Rise Above: Exploring the Many Faces of Breast Cancer on Cape Cod

16 images Created 12 Aug 2018

Since my early days as a young girl growing up in apartheid-era South Africa, I seemed to be drawn to photographing women and girls. In search of my own identity and place in society, looking through my lens at the lives of other girls and women helped me navigate my way into adulthood and shaped my perception of the world and all its complexities. As I advanced in my photography career, I found myself continuing to explore issues of identity and experience, photographing women and girls in countries like Tanzania, India, South Africa, Morocco, Rwanda, the United States and Cuba.
With my most recent project, I integrated my exploration of female identity and experience into an issue I see impacting my own community. Over the years I’ve known so many women on Cape Cod whose lives have been affected by breast cancer and after doing some research, was surprised to discover that women on Cape Cod are diagnosed with breast cancer at a rate 20% higher that the rest of the United States.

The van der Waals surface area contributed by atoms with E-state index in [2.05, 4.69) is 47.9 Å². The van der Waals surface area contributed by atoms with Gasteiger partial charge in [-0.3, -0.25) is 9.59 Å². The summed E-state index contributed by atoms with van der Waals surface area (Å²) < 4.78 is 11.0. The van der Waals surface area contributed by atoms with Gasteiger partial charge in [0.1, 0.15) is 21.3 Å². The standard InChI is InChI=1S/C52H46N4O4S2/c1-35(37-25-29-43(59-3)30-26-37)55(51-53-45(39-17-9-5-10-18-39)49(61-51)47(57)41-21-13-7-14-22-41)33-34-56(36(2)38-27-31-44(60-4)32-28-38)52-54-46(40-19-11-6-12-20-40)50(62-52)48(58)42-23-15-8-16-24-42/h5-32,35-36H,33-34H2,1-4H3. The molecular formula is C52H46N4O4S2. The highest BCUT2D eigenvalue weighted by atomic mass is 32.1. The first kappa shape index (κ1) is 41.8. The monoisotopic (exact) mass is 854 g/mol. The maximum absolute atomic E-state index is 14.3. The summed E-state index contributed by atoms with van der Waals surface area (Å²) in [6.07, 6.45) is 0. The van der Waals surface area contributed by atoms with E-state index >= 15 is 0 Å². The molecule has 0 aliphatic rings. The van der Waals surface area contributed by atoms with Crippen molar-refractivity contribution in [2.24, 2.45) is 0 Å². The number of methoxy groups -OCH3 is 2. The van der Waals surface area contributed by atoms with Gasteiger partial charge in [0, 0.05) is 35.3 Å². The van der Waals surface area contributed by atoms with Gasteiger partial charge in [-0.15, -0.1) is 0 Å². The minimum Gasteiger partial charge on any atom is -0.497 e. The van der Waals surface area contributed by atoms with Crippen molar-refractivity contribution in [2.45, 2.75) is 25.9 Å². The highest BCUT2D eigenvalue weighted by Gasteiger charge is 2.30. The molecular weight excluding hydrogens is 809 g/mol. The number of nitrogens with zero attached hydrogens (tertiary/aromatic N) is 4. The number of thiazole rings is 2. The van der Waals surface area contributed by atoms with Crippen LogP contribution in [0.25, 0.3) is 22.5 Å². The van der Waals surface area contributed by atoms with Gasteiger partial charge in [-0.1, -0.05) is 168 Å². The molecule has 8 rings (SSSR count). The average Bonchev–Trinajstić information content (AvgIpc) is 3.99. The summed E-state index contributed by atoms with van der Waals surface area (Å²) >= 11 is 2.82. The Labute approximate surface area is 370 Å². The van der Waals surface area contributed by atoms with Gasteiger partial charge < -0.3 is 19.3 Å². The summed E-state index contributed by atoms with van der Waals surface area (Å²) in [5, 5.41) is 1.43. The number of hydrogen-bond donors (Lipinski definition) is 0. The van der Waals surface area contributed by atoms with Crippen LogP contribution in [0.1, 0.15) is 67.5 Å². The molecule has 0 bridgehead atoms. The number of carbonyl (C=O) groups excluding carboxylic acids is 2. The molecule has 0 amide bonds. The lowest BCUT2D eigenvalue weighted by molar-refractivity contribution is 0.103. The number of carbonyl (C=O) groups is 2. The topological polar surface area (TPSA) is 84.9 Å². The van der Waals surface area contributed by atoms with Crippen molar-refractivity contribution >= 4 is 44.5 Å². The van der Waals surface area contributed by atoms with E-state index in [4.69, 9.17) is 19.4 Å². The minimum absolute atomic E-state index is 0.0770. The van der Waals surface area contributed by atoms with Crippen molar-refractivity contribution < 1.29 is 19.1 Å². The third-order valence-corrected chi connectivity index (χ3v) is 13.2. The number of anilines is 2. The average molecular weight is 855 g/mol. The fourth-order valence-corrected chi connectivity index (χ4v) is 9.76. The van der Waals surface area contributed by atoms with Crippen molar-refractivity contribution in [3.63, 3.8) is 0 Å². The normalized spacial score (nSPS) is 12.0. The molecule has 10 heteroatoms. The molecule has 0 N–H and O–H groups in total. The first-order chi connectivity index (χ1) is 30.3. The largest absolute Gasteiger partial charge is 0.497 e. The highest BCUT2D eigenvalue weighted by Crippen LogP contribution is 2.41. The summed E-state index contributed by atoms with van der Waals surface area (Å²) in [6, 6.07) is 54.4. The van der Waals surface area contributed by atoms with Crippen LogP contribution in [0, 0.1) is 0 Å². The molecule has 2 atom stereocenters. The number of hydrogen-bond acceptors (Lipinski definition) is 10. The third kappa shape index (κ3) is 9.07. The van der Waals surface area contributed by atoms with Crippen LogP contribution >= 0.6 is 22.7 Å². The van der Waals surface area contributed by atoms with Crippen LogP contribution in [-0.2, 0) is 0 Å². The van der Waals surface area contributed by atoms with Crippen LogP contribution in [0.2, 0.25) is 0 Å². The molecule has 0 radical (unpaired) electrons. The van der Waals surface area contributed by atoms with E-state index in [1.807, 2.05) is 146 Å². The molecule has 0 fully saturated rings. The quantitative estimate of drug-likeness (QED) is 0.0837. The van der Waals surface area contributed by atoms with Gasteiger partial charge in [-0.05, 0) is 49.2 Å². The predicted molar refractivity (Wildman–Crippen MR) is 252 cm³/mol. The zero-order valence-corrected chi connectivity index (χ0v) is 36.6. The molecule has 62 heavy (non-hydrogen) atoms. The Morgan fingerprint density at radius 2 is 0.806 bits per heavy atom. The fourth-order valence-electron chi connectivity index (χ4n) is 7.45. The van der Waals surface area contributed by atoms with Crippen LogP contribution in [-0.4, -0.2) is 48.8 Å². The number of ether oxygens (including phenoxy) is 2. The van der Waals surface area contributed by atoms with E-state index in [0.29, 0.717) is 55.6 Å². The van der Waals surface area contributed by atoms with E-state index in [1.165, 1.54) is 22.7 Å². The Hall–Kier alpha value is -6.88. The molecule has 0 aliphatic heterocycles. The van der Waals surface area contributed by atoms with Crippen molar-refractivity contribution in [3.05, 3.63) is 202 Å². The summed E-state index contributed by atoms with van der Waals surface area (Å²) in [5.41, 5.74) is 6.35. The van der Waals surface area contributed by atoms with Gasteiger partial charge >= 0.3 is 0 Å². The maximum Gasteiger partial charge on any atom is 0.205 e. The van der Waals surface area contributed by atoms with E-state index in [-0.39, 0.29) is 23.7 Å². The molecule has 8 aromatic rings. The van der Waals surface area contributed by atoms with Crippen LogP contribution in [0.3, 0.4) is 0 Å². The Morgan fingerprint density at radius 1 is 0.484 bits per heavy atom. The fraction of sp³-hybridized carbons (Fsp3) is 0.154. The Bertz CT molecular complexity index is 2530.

A few years ago I photographed local artist, Coco Larrain, the day before she was to have a mastectomy and was inspired by the collaborative experience of capturing her the day before this monumental event in her life. The portrait I made of her is still one I feel so moved by partly because of the unflinching power of her expression coupled with her vulnerability. I felt so honored to have been allowed into that intimate moment in her life.

This new portrait series, inspired by the portrait of Coco, was a collaboration between myself and the women in them and attempts to represent each woman's experience in some unique and expressive way. The accompanying stories are an integral part of each piece so please take a moment to read them. The final photographs are printed on an aluminum surface on a relatively large scale (24”x36). The intent behind the choice of this print medium is to create the effect of the women being present in the gallery space, as if to participate in the show and give voice to their own experiences.

My hope is that this portrait series will work to create awareness and stimulate dialog about cancer and its impact on women’s lives in our Cape Cod community and lastly, inspire people visually and emotionally.
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